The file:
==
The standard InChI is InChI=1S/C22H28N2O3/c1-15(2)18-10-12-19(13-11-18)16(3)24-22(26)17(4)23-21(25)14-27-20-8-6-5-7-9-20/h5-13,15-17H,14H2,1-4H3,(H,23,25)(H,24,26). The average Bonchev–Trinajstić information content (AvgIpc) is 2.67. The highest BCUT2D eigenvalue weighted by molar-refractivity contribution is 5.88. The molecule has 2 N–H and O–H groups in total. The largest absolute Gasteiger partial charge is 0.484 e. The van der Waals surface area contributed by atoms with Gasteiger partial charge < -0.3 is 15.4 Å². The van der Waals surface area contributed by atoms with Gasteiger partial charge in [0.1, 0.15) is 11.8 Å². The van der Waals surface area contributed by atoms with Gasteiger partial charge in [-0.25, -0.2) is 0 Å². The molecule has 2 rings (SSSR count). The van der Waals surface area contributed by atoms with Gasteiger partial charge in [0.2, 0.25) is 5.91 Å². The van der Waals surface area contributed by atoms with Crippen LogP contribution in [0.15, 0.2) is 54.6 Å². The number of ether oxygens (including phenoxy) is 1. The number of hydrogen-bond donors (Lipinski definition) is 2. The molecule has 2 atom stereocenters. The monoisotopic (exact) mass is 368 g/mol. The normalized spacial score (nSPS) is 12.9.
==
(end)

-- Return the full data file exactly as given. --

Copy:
The standard InChI is InChI=1S/C22H28N2O3/c1-15(2)18-10-12-19(13-11-18)16(3)24-22(26)17(4)23-21(25)14-27-20-8-6-5-7-9-20/h5-13,15-17H,14H2,1-4H3,(H,23,25)(H,24,26). The average Bonchev–Trinajstić information content (AvgIpc) is 2.67. The highest BCUT2D eigenvalue weighted by molar-refractivity contribution is 5.88. The molecule has 2 N–H and O–H groups in total. The largest absolute Gasteiger partial charge is 0.484 e. The van der Waals surface area contributed by atoms with Gasteiger partial charge < -0.3 is 15.4 Å². The van der Waals surface area contributed by atoms with Gasteiger partial charge in [0.1, 0.15) is 11.8 Å². The van der Waals surface area contributed by atoms with Gasteiger partial charge in [-0.25, -0.2) is 0 Å². The molecule has 2 rings (SSSR count). The van der Waals surface area contributed by atoms with Gasteiger partial charge in [0.2, 0.25) is 5.91 Å². The van der Waals surface area contributed by atoms with Crippen LogP contribution in [0.15, 0.2) is 54.6 Å². The number of ether oxygens (including phenoxy) is 1. The number of hydrogen-bond donors (Lipinski definition) is 2. The molecule has 2 atom stereocenters. The monoisotopic (exact) mass is 368 g/mol. The normalized spacial score (nSPS) is 12.9.